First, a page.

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I have an object that has a KeyValuePair type property.

I would like to read some data from a database and store results in this KeyValuePair type field.

myObject.KeyValuePairs = ctx.ExecuteQuery<KeyValuePair<String, int>>
                        ("Select " +
                            "[" + q.Name + "] As [Key]" +
                            ", Count([" + q.Name + "]) As [Value] From SomeTable" + 
                            " Group By [" + q.Name + "]").ToList(); 

myObject.KeyValuePairs is a List<KeyValuePair<String, int>>

When I attempt to read the records I get the following exception:

The type 'System.Collections.Generic.KeyValuePair`2[System.String,System.Int32]' must declare a default (parameterless) constructor in order to be constructed during mapping.

I have a default constructor in a class, but this is not fixing the problem. It looks as if It doesn't know how to construct a KeyValuePair object. Doesn't it have a default constructor? Confused..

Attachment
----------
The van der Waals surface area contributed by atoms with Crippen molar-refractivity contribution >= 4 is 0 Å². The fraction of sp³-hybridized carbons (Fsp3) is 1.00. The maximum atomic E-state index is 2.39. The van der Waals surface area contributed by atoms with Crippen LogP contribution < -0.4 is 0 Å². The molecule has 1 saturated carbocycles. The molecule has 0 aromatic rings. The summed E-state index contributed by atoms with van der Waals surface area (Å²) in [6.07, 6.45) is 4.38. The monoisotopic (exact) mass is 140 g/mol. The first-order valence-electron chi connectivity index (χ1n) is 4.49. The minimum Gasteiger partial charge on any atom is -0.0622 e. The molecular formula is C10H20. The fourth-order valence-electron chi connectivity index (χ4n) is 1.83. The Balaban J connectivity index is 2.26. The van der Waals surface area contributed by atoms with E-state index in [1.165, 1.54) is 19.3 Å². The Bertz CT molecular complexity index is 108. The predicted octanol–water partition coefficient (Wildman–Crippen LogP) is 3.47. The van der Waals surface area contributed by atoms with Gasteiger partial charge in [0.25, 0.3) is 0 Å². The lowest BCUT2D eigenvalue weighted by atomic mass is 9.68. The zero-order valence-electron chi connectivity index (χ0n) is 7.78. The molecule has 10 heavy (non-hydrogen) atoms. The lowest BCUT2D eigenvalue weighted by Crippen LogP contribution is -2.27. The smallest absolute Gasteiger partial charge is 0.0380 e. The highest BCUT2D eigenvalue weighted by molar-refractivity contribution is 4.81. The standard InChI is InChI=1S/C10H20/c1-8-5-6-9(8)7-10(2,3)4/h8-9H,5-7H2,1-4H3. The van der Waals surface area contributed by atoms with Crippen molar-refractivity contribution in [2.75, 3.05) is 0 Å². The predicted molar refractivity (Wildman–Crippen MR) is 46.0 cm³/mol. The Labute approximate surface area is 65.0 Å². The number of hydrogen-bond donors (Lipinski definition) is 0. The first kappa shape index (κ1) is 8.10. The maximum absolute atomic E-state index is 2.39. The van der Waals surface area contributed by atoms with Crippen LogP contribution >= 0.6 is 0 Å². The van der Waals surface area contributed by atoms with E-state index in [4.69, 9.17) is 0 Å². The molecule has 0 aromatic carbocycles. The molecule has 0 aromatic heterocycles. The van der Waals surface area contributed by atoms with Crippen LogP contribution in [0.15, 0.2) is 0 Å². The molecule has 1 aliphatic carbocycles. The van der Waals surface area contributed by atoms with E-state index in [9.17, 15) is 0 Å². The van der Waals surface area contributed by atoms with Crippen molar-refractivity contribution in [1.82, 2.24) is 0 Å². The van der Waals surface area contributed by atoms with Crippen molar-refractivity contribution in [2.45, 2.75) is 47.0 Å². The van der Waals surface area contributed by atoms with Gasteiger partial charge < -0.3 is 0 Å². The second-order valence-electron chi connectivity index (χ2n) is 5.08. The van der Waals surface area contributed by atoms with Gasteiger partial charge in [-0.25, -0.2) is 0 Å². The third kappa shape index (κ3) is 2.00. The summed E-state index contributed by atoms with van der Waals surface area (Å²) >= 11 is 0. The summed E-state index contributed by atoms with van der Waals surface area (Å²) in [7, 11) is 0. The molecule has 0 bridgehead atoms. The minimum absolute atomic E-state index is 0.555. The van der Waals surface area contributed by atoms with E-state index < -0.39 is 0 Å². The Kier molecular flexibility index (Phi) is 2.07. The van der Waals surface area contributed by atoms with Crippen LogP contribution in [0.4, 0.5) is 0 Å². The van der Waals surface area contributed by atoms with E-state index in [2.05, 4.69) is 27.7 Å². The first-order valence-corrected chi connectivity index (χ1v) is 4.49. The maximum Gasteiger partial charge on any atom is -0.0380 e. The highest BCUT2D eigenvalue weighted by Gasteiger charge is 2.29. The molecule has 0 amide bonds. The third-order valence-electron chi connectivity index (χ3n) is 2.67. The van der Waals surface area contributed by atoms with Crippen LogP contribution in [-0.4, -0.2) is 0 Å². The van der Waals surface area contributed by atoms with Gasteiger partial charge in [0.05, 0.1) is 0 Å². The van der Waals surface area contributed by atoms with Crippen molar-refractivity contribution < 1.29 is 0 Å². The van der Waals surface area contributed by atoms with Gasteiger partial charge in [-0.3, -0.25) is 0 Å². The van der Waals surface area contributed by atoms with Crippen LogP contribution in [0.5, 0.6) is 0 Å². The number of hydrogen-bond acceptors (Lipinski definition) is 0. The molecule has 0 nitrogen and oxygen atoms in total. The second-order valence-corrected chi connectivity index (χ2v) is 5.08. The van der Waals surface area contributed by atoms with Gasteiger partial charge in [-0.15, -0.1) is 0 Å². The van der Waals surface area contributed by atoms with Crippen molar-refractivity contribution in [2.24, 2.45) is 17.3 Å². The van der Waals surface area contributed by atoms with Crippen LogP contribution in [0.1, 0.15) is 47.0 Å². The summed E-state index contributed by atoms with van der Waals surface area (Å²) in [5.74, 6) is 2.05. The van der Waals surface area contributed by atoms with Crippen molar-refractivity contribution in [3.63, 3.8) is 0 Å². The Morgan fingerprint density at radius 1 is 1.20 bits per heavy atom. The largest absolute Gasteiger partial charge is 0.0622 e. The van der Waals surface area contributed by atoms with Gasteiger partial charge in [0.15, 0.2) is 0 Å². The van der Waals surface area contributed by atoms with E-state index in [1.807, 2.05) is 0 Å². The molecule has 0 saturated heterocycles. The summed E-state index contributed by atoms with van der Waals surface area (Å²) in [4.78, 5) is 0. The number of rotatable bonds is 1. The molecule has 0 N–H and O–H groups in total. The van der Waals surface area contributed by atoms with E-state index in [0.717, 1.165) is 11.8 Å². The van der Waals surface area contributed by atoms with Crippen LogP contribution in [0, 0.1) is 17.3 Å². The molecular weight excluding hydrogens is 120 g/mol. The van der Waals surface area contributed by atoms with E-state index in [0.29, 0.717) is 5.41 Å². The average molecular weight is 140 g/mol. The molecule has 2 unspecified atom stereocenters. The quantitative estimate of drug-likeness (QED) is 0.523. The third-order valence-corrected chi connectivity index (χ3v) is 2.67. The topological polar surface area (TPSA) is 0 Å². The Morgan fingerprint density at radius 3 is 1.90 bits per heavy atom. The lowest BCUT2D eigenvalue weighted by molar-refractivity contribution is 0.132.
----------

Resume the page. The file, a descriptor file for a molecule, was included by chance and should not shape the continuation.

Thank you

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5  
Please parametrize your sql Bobby Tables.... –  BFree Jun 1 '11 at 14:24
1  
@BFree: +1 for xkcd.com/327 –  Gavin Lock Jun 1 '11 at 14:32

1 Answer 1

up vote 13 down vote accepted

It does have a public parameterless constructor because KeyValuePair<TKey, TValue> is a struct and all struct have implicit public parameterless constructor.

The issue is that EF can't find it by reflection because reflection does not return the default constructor for struct.

This is why EF is reporting that it can't find it (it can't find it by reflection).

Additionally, even if you could use the default constructor by reflection, KeyValuePair<TKey, TValue> is immutable and so you can't set the Key and Value after construction.

To solve your problem, define a custom class

class NameCount {
    public string Name { get; set; }
    public int Count { get; set; }
}

and change your query to return the Key as Name and Value as Count. I assume that you can come up with a better name for your custom class.

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2  
var f = new KeyValuePair<string, int>(); <--- this compiles just fine... All structs have a default parameter less constructor by default: msdn.microsoft.com/en-us/library/aa288208%28v=vs.71%29.aspx –  BFree Jun 1 '11 at 14:28
    
You learn something new every day! –  Daniel Hilgarth Jun 1 '11 at 14:33
1  
OK, THAT makes sense..... +1 –  BFree Jun 1 '11 at 14:35
    
@BFree: Thanks. Something didn't feel quite right. –  Jason Jun 1 '11 at 14:35
1  
@Jason: Eh, don't beat yourself up, how often are we writing structs anyway, it's an easy one to overlook.... –  BFree Jun 1 '11 at 14:43

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